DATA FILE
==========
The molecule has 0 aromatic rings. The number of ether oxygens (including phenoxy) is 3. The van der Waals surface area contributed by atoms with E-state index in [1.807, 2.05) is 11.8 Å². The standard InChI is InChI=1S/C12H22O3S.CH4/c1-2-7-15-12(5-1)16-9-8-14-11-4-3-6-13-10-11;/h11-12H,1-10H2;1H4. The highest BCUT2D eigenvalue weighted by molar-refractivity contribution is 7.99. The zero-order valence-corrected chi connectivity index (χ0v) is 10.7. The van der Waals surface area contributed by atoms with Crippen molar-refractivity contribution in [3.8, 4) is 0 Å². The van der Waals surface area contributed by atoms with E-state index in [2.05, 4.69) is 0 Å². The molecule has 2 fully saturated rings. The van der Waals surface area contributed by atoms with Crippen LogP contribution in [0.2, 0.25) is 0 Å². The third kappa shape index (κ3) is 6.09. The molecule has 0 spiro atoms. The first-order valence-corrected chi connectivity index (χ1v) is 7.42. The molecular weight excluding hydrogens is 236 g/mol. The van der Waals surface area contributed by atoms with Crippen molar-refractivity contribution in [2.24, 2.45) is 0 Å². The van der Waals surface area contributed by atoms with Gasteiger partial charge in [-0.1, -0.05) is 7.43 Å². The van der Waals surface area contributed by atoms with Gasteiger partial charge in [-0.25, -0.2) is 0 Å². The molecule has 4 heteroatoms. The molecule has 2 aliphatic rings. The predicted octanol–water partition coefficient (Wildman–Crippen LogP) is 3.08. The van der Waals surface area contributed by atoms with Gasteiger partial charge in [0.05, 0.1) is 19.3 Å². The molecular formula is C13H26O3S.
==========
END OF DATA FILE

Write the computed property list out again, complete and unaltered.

The molecule has 0 aromatic rings. The number of ether oxygens (including phenoxy) is 3. The van der Waals surface area contributed by atoms with E-state index in [1.807, 2.05) is 11.8 Å². The standard InChI is InChI=1S/C12H22O3S.CH4/c1-2-7-15-12(5-1)16-9-8-14-11-4-3-6-13-10-11;/h11-12H,1-10H2;1H4. The highest BCUT2D eigenvalue weighted by molar-refractivity contribution is 7.99. The zero-order valence-corrected chi connectivity index (χ0v) is 10.7. The van der Waals surface area contributed by atoms with Crippen molar-refractivity contribution in [3.8, 4) is 0 Å². The van der Waals surface area contributed by atoms with E-state index in [2.05, 4.69) is 0 Å². The molecule has 2 fully saturated rings. The van der Waals surface area contributed by atoms with Crippen LogP contribution in [0.2, 0.25) is 0 Å². The third kappa shape index (κ3) is 6.09. The molecule has 0 spiro atoms. The first-order valence-corrected chi connectivity index (χ1v) is 7.42. The molecular weight excluding hydrogens is 236 g/mol. The van der Waals surface area contributed by atoms with Crippen molar-refractivity contribution in [2.24, 2.45) is 0 Å². The van der Waals surface area contributed by atoms with Gasteiger partial charge in [-0.1, -0.05) is 7.43 Å². The van der Waals surface area contributed by atoms with Gasteiger partial charge in [-0.25, -0.2) is 0 Å². The molecule has 4 heteroatoms. The molecule has 2 aliphatic rings. The predicted octanol–water partition coefficient (Wildman–Crippen LogP) is 3.08. The van der Waals surface area contributed by atoms with Gasteiger partial charge in [0.05, 0.1) is 19.3 Å². The molecular formula is C13H26O3S.